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  • Eichel Davis

The College Journals: Bridesmaids And Groomsmen



I’m an emotional person.


I blame my family, really. My grandmother cries every time Extreme Makeover: Home Edition comes on, and my aunt cries on commercials. I truly was cursed to be an emotional, deep thinking person. So even though I have no current plans of getting a significant other, I do think about my wedding day a lot. I think about who will be there. I think about who will be the persons filling those draped seats, and dancing the night away alongside my undiscovered bride and I. I think about those who won’t, those souls that have moved on in my life. But mostly, I think about those select souls who will be standing up there with me, as my best friends.


Many of the spots were filled before I ever stepped on campus. High school gifted me with such wonderful friends that I can still hold onto, and talk to, and laugh with. Four years is truly a small fraction of time in your life, so it’s funny that those mere 750 days have such an impact on our lives. Friends to last a lifetime, I take every chance I get to thank them for the things they’ve done.


But from the moment you meet someone new at college, they begin an auditioning process per say for those final few spots. From the moment they say hello (it’s me), their name is put into a juggling hat. And sure names are tossed from the pool all the time, but that’s the point. Friends come and go, especially in college, so don’t ever feel bad about tossing a few out of the hat.


It will be for the best.


Let’s go back a little bit. Freshmen year. Everyone is everyone’s friend. Your high school buddies that you kinda talked to are still in the picture, and you are attracting new bodies like honey attracts flies. No one wants to be alone in the newly discovered Zou, so for the first few months, everyone you meet becomes your friend. From the kid that lives on the haunted third floor, to the sports fanatics, to your roommate you have nothing in common with but still love the same. Even the front desk attendant offers some form of comradery. You’ve surrounded yourself in a bubble of people you loosely call friends. Nothing can hurt you. Not the thought of sitting alone in Dobbs, or the fear of being uncool to 35,000 people who could care less about your “body count”.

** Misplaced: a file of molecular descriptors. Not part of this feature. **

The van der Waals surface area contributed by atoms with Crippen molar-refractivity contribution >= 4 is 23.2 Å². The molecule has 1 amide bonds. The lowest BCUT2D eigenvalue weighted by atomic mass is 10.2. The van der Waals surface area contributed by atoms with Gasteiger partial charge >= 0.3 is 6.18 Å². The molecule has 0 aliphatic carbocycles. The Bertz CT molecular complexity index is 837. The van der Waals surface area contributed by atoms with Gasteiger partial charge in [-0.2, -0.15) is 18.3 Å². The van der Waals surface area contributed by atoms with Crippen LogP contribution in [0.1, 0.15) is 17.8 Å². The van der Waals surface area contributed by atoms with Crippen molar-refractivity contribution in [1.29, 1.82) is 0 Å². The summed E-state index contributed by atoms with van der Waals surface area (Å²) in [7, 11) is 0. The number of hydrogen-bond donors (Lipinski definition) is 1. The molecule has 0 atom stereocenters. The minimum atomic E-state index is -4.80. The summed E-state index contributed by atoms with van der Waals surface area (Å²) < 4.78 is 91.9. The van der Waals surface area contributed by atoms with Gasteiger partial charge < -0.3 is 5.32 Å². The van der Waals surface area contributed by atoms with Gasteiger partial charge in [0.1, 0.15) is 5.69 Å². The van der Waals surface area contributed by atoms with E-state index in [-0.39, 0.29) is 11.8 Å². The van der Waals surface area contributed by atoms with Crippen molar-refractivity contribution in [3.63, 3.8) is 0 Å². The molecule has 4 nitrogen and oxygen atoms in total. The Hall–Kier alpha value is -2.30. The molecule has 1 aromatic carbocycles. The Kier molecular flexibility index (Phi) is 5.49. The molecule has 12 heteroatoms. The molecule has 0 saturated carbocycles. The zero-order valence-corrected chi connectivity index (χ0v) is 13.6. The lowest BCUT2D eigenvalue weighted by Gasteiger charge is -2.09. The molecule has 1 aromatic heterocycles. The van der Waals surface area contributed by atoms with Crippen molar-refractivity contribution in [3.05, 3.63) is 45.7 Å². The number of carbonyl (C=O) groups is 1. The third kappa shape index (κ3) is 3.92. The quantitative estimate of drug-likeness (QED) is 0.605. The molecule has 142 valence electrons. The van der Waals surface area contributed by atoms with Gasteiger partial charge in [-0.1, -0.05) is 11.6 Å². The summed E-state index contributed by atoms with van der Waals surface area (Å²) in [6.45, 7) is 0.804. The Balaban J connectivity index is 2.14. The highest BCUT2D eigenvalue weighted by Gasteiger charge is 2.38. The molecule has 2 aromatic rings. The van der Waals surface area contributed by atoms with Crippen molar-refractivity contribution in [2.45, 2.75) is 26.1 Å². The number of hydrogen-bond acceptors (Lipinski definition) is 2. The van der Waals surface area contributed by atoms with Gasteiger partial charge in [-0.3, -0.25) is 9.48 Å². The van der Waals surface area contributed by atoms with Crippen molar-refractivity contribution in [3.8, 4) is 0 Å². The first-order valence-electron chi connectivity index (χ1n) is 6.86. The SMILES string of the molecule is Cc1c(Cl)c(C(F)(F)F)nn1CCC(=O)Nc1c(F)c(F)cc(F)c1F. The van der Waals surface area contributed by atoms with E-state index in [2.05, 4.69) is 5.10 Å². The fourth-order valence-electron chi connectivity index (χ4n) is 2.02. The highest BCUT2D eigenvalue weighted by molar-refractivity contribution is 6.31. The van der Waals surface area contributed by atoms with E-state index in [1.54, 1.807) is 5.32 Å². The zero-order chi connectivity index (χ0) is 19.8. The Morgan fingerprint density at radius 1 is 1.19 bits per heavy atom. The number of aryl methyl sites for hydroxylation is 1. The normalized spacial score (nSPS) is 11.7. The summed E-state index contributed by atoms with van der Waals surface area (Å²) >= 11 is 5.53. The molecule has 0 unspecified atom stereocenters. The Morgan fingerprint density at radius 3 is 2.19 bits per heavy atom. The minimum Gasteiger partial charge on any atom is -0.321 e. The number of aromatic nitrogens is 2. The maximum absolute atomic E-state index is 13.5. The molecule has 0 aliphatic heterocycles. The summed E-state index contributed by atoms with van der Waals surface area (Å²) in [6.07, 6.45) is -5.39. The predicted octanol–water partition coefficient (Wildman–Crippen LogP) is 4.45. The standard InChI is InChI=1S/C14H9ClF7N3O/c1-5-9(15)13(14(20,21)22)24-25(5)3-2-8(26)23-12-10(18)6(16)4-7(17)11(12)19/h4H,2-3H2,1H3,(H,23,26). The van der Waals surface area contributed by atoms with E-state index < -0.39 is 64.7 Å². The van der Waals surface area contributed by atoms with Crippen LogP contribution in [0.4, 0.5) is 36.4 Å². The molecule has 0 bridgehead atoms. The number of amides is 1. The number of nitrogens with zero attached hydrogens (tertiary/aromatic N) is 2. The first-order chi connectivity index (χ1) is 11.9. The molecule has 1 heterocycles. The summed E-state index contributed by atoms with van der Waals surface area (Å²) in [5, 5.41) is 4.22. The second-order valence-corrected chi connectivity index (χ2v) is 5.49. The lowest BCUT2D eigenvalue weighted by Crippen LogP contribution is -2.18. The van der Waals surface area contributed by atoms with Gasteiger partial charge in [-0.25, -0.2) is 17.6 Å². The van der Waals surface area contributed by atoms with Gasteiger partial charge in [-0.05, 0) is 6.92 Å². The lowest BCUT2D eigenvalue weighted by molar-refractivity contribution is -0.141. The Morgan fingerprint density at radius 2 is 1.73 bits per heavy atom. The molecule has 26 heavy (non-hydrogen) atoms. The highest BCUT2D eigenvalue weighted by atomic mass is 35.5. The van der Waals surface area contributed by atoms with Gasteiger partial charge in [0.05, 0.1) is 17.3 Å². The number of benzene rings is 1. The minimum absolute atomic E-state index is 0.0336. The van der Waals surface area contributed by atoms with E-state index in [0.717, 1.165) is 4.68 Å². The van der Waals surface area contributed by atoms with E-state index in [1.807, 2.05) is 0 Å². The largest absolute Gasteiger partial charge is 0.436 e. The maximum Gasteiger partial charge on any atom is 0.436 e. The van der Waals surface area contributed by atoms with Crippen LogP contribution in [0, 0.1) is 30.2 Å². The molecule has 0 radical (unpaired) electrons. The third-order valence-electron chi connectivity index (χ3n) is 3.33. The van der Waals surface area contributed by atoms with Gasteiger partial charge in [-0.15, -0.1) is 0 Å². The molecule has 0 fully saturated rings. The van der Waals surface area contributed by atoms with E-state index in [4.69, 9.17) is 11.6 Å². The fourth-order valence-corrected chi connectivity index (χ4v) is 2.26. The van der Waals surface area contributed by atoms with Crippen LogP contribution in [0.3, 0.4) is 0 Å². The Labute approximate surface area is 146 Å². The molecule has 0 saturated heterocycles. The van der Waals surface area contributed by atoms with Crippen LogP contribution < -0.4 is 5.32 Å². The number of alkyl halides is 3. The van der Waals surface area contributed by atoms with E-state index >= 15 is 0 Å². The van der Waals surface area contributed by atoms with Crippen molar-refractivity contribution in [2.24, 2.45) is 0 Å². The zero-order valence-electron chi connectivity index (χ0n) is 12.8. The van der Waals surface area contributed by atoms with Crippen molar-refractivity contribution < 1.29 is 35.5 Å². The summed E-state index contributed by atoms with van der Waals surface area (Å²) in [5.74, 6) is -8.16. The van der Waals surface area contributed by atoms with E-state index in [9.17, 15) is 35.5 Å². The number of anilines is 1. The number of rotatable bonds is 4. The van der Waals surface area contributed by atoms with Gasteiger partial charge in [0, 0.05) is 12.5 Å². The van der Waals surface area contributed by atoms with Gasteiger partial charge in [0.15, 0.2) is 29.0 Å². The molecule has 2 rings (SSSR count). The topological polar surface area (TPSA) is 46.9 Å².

This is phase one of the cycle. It's the slowest in a four phase cycle of finding your bridesmaids and your groomsmen. The other three go by in a flash.


By Thanksgiving, the bubble is starting to cut off your air supply, and the people you once found awesome now have you daydreaming of what it’s like to be Casper the friendly ghost. Just in time, a week off provides the perfect moment to server some of the extra weight, and by time you come back, many of those bodies you attached yourself to barely receive hello’s in the stairwell. It’s not mean, or cruel. It's just nature balancing out overpopulation of your circle.


Make sure to send nature a thank you card.


Phase 3. Christmas is around the corner, and it comes just in time for the true colors of people to start showing through the meat suits. That kid you thought was accepting of everyone? Yeah he only puts up with you because you know a lot of people who look like him. That frat guy that told you he would always be around? He won’t be living in the dorm second semester. And that little hook up down the hall (romantic or not) is really starting to become a noose around your neck. So you shed some more bubbles (bodies), and go on Christmas Break.



And before you even realize it, your hat is almost empty. Of the hundreds of names that overflowed its brim back in August, only a couple dozen remain. Those...are your true candidates. Those are your friends, your future roommates, your drinking buddies, and your tailgating partners. They are the fellas on the baseball team, the people from your dorm, the select group of high school friends that followed you, and those remarkable but random souls that you have no idea how they got there. Right now, I have about five names from Mizzou that make the cut. Some will change. Some won’t.


But that’s what college is for. It’s one big interview for the biggest day of your life. Pick your nominees wisely, but don’t rush. You’ve got four whole years. And just like before, you’ll find those life long friends.


I know I have.


Talk To You Soon,


EICHEL | @EichelGDavis



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